18 votes

Inside the weird, get-rich-quick world of dropshipping

6 comments

  1. mrbig
    (edited )
    Link
    That’s a very good article that addresses a business model that’s on the edge of being a scam while remaining nuanced about the individuals involved. Thank you for sharing. That’s some great...

    That’s a very good article that addresses a business model that’s on the edge of being a scam while remaining nuanced about the individuals involved. Thank you for sharing.

    Around us, statue-like men wander in and out of steam rooms (CrossFit is big here), talking about e-commerce and intermittent fasting

    That’s some great writing, and a remarkable way to say “this is 2020”.

    5 votes
  2. [5]
    Atvelonis
    Link
    This is a fantastic read, thank you for sharing. What I find the most troubling is the stratification that exists among these "dropshippers." For an article about something set in Indonesia, it's...

    This is a fantastic read, thank you for sharing. What I find the most troubling is the stratification that exists among these "dropshippers." For an article about something set in Indonesia, it's unusual that all of the people who the author interviews are Western. Chicago, Virginia, Israel, France—she comments herself on this:

    Over smoothie bowls and lattes, western immigrants – expats, as they prefer to be known – talk about themselves, loudly. [...] In Canggu’s cafés, barefoot westerners run fledgling companies from MacBook Pros. When not talking Facebook ads or cost-per-click, they socialise exclusively with each other.

    I'm not one to hate on hippy millennial fashions and lifestyles, but the fact that they're being imported abroad in such a disingenuous way is incredibly unethical. The imagery in the article says a lot. Vestil's body language? His Wi-Fi router name? And this, too, is highly problematic:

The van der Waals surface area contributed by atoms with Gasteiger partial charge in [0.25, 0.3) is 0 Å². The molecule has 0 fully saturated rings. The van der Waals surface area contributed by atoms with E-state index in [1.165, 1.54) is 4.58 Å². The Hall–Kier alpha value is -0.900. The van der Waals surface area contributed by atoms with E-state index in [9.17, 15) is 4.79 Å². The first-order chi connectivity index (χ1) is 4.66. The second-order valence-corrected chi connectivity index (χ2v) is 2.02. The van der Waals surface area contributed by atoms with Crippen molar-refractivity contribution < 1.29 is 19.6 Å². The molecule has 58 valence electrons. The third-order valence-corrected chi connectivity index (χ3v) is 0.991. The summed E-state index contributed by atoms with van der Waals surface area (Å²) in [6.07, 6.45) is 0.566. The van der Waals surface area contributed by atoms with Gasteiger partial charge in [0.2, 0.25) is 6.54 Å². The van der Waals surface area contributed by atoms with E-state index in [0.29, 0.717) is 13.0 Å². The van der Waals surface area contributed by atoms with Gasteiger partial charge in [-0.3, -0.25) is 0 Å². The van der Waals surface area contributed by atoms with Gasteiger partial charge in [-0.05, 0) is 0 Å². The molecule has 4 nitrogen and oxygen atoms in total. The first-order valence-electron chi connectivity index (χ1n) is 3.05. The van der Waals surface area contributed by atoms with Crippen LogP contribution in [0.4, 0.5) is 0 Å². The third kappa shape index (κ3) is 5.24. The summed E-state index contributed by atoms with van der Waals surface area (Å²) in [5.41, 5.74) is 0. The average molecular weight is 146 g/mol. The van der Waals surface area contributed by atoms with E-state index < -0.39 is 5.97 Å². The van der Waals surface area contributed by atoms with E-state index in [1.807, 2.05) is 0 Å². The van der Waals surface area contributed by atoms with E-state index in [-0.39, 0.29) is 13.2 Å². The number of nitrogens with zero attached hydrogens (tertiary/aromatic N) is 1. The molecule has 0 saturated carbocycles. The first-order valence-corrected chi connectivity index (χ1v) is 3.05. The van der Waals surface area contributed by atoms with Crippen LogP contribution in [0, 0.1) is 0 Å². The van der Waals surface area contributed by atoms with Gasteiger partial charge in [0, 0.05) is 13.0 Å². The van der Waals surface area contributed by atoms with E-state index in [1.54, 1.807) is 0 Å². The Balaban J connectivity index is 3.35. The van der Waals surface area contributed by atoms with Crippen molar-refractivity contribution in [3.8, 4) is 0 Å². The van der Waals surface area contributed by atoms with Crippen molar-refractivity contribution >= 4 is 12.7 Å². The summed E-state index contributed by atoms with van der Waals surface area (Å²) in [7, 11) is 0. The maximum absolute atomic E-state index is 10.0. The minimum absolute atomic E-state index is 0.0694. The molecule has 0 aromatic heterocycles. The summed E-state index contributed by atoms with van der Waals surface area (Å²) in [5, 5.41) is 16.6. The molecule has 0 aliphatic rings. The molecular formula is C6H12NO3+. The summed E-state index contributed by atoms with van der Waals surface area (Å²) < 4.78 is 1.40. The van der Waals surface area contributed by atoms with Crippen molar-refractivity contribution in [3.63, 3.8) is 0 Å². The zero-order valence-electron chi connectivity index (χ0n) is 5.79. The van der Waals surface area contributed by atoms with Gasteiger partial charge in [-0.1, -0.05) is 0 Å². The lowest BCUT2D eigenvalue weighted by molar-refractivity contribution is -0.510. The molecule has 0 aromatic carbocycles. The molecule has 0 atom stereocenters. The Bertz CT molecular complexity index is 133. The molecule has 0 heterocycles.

In real life, Vestil is less obnoxious, albeit grandiose and prone to speaking in a mixture of pop psychology, corporate jargon and quasi-Buddhist philosophy. At one point, he starts talking about seminal 1937 self-help book Think and Grow Rich, by Napoleon Hill. “There’s this thing called sexual transmutation,” he says, explaining Chapter 11 of Hill’s book. “Instead of spilling your seed, you transmute it into creativity, into passion, into liveliness, into charisma.” My eyes flick once more to the lightbox.

    I live for the time being in a pretty insulated environment, a liberal bubble in a world that is on the whole decidedly less so, but I'll be damned if this is anything but a sexist interpretation of the creative process. Paired with the author's description of these dropshippers, seemingly few of whom are women, as "statue-like" or simply "statue-men" (wow!), I can see the fad as a whole as almost nothing but self-serving and chauvinistic, in about two senses.

    I see from the stories that the dropshippers tell just how easy it is for people to end up in their position, and to some extent I sympathize; "kids [with] baggage tags on their backpacks and dollar signs in their eyes," seeking a refuge from parental expectations or corporate oversight. However, the article explains so much better than I can that the way this business model manifests is far beyond ethical.

    4 votes
    1. [4]